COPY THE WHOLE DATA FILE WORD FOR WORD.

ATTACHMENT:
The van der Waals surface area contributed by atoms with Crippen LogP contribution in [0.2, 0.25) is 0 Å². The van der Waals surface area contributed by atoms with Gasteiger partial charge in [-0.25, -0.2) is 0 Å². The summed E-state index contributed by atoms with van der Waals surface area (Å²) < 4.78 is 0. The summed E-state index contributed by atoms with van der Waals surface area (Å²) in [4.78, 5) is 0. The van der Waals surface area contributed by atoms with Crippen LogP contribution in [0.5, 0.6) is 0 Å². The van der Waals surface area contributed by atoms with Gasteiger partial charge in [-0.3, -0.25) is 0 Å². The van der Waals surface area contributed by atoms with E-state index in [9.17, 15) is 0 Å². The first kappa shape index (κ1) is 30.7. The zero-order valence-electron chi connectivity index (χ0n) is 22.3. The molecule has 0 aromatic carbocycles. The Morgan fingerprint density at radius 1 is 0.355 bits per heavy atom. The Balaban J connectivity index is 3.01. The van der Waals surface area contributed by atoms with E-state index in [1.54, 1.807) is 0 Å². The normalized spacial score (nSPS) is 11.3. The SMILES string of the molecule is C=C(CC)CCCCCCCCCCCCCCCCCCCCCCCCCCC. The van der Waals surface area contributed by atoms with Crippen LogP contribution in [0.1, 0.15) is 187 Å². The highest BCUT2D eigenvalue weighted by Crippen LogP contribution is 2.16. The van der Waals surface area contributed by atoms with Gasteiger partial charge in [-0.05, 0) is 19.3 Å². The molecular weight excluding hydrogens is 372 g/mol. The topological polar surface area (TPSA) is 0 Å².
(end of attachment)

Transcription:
The van der Waals surface area contributed by atoms with Crippen LogP contribution in [0.2, 0.25) is 0 Å². The van der Waals surface area contributed by atoms with Gasteiger partial charge in [-0.25, -0.2) is 0 Å². The summed E-state index contributed by atoms with van der Waals surface area (Å²) < 4.78 is 0. The summed E-state index contributed by atoms with van der Waals surface area (Å²) in [4.78, 5) is 0. The van der Waals surface area contributed by atoms with Crippen LogP contribution in [0.5, 0.6) is 0 Å². The van der Waals surface area contributed by atoms with Gasteiger partial charge in [-0.3, -0.25) is 0 Å². The van der Waals surface area contributed by atoms with E-state index in [9.17, 15) is 0 Å². The first kappa shape index (κ1) is 30.7. The zero-order valence-electron chi connectivity index (χ0n) is 22.3. The molecule has 0 aromatic carbocycles. The Morgan fingerprint density at radius 1 is 0.355 bits per heavy atom. The Balaban J connectivity index is 3.01. The van der Waals surface area contributed by atoms with E-state index in [1.54, 1.807) is 0 Å². The normalized spacial score (nSPS) is 11.3. The SMILES string of the molecule is C=C(CC)CCCCCCCCCCCCCCCCCCCCCCCCCCC. The van der Waals surface area contributed by atoms with Crippen LogP contribution in [0.1, 0.15) is 187 Å². The highest BCUT2D eigenvalue weighted by Crippen LogP contribution is 2.16. The van der Waals surface area contributed by atoms with Gasteiger partial charge in [-0.05, 0) is 19.3 Å². The molecular weight excluding hydrogens is 372 g/mol. The topological polar surface area (TPSA) is 0 Å².